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Mike Casazza: Freshman quarterback Rawlins not ready, but could alter future for WVU

MORGANTOWN, W.Va. -- Not yet a year ago, Jake Spavital told me something I'd never heard before.

We were talking about football after a spring practice at West Virginia, hardly a shocking situation to be in with who was then the quarterbacks coach for the Mountaineers.

Spavital was, and is, a bright and innovative guy, so much so that he wound up being wooed all the way to the Southeastern Conference in January.

On that day, though, we talked about what might happen at Texas A&M. The Aggies were new to the SEC and getting to know their new coaching staff, folks Spavital knew well after working for Coach Kevin Sumlin and quarterbacks coach Kliff Kingsbury at Houston when Spavital was a graduate assistant.

The rest of us were still getting to know Dana Holgorsen's offense, the one shaped as much by Sumlin as Sumlin was shaped by Holgorsen, and I wondered aloud about similarities and differences in the ways the coaches might install and adjust what they do.

WVU, of course, had Geno Smith. Texas A&M had a promising prospect named with a big arm. His name was Jameill Showers and the word was he could be quite good.

Then Spavital said the words we won't soon forget: Johnny Manziel.

He spoke both with fondness and interest, suggesting Manziel was a wild card who could change the way Air Raid offenses attack defenses, but speculating how it might look with a mobile, running quarterback throwing the passes.

No one knew then what we know now. No one expected Manziel to literally run away with the Heisman Trophy. No one saw the Aggies hiring Spavital to further mentor Manziel.

And nobody knew much about Chavas Rawlins. He's WVU's commodity now and he committed to the Mountaineers a few weeks after Spavital first introduced Johnny Football to these ears. Rawlins enrolled in January and is one third of the way through his first spring football session with the Mountaineers. He might be the future, but no one knows.

True, he has a younger brother, a talented linebacker named Justice, who could serve WVU well in the recruiting class of 2014. Schools have arranged similar deals in the past.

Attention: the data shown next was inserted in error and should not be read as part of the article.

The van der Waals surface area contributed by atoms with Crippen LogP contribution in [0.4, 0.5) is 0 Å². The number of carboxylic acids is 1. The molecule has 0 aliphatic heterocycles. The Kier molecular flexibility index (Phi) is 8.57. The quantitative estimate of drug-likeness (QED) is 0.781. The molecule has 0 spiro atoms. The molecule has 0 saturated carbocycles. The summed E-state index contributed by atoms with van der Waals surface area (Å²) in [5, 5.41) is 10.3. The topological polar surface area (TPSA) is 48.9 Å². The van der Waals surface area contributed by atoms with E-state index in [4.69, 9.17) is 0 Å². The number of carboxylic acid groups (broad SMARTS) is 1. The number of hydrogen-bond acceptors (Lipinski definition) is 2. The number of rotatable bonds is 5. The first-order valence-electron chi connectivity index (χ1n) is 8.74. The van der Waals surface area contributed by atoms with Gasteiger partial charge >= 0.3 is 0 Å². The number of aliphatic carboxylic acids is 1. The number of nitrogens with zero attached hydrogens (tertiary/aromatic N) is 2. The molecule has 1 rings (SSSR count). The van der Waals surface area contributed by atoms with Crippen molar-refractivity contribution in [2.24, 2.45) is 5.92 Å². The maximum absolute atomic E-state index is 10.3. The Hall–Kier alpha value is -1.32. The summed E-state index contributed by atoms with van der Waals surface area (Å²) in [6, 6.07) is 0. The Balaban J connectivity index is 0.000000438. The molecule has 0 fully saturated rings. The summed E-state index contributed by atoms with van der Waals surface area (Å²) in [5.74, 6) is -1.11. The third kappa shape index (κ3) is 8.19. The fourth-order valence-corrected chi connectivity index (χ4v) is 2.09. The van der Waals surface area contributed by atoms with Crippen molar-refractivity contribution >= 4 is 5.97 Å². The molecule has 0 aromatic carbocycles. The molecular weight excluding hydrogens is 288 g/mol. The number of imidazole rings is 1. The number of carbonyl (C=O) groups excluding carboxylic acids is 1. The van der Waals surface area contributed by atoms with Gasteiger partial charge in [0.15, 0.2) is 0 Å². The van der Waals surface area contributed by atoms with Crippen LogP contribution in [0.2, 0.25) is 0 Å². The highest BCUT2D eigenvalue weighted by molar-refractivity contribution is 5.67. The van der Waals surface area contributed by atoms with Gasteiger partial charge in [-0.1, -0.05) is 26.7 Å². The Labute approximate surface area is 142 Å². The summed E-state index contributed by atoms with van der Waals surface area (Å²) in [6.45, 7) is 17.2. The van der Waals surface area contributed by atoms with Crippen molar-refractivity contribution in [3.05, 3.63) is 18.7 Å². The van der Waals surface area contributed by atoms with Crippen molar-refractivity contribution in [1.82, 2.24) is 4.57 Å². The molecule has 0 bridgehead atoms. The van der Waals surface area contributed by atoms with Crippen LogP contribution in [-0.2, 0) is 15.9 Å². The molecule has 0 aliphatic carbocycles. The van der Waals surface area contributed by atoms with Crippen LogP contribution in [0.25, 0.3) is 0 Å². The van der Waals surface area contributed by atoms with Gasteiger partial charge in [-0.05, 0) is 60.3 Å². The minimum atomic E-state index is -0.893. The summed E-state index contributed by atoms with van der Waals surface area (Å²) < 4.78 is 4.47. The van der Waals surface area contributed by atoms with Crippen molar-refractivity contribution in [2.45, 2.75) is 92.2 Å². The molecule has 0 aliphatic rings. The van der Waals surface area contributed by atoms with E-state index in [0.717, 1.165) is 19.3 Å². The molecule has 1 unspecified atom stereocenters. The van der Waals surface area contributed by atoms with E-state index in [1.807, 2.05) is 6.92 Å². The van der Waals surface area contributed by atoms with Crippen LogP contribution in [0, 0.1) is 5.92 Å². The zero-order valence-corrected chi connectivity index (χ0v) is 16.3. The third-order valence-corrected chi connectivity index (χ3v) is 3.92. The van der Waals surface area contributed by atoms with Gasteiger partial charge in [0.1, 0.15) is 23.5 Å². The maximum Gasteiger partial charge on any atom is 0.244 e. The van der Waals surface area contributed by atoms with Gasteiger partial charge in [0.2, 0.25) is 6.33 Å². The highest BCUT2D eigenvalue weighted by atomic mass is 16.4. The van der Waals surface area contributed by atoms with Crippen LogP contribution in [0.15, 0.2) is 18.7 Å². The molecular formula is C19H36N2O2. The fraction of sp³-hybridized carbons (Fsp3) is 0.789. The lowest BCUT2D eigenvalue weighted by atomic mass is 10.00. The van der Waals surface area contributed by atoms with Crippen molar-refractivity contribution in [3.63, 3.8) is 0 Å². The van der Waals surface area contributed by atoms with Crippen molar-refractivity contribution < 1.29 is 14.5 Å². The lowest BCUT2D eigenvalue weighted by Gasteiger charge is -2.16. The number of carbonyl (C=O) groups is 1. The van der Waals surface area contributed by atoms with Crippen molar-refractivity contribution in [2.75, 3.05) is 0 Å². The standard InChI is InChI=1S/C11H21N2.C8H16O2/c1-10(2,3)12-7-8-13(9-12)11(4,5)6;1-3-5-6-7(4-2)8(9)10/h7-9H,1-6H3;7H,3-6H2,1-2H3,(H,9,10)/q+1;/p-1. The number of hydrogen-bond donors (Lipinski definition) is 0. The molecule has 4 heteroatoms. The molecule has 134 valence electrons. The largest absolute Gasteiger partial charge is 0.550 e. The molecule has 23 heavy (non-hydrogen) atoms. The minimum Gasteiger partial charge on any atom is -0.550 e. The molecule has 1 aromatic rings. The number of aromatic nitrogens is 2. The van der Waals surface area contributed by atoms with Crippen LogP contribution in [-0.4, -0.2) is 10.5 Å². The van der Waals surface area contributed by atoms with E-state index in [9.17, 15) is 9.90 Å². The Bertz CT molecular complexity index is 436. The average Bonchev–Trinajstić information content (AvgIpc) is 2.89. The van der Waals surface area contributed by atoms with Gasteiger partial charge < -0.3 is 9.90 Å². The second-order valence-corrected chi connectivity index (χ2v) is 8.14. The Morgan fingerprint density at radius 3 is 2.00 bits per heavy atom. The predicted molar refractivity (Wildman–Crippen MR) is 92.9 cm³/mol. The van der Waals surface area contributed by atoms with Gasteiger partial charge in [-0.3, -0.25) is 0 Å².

But what if Chavas Rawlins can play? He's not ready now. Not mentally and not physically. He's been on campus fewer than three months and been in the playbook for an even shorter amount of time. His passes go nose down and are not yet particularly tight. In the limited drills open to the media, it's pretty clear his footwork needs improvement.

Still, suppose he's here for a reason, that he was recruited as a genuine prospect and not as bait for another - and by the way, Justice has not yet been offered a scholarship by the Mountaineers, surely a side effect of a serious knee injury from more than a year ago.

It all makes this spring very interesting for the Mountaineers. Sure, they're looking longest at Paul Millard and Ford Childress to be the starter next season, but picking one may cost WVU the other.

That's the nature of the quarterback position, where players transfer because they want to play. There aren't quarterback committees like at running back. There is no daily need for depth like at cornerback. No one is aiming to provide depth at quarterback.

Both Millard and Childress are from Texas, where there are many FCS colleges that could give them the ball as soon as possible.  

Rawlins may be in the right place at the right time. Millard and Childress are stationary and they are what defenses have seen in a Holgorsen offense for years. Rawlins is different in that he's mobile. He gives the defense something different for which to prepare.

He passed for 2,372 yards and rushed for 1,328 yards in his final two years at Pennsylvania's Monessen High. That his skills, unique at the position on the roster, are nevertheless on the roster is not a coincidence. Spavital would sign one quarterback a year in the best available way to avoid attrition. Rawlins was his pick for 2013.

A Manziel comparison is unfair. His high school numbers were prolific, never mind superior, but the two are about the same height and weight and the WVU biography will tell you Rawlins can run a 40-yard dash in 4.43 seconds.

Their offenses are comparable and Holgorsen has been spotlighted and studied, complimented and copied so much now that he must know well the value in developing and diversifying. It is not happening at Mountaineer Field right now and the safest available bet for 2013 is that, barring injury, Rawlins sits out and the coaching staff stews for another year.

At the same time, though, friends and foes will get a better look at what WVU does and a better idea of how to stop it.

There is room for a more mobile Mountaineer without having to reconstruct Holgorsen's offense.

This isn't changing philosophies, but rather adding features, some that are already built in, but not put to use. It's about a passer, but also a player who can use his feet to facilitate his arm and then run power plays behind guards for first downs and scramble for touchdowns.

His time is not now, not with two more experienced quarterbacks in place and new ideas in an infant stage, if they're even hatched. Rawlins isn't ready. WVU isn't ready. Yet if the ideas mature and Rawlins proves capable, if the Mountaineers maintain a greater depth of talent at running back than at receiver, if the offensive line finds starters and depth before experience and confidence, the future can look much different than the present.

Contact sportswriter Mike Casazza at mikec@dailymail.com or 304-319-1142. His blog is at blogs.dailymail.com/wvu.


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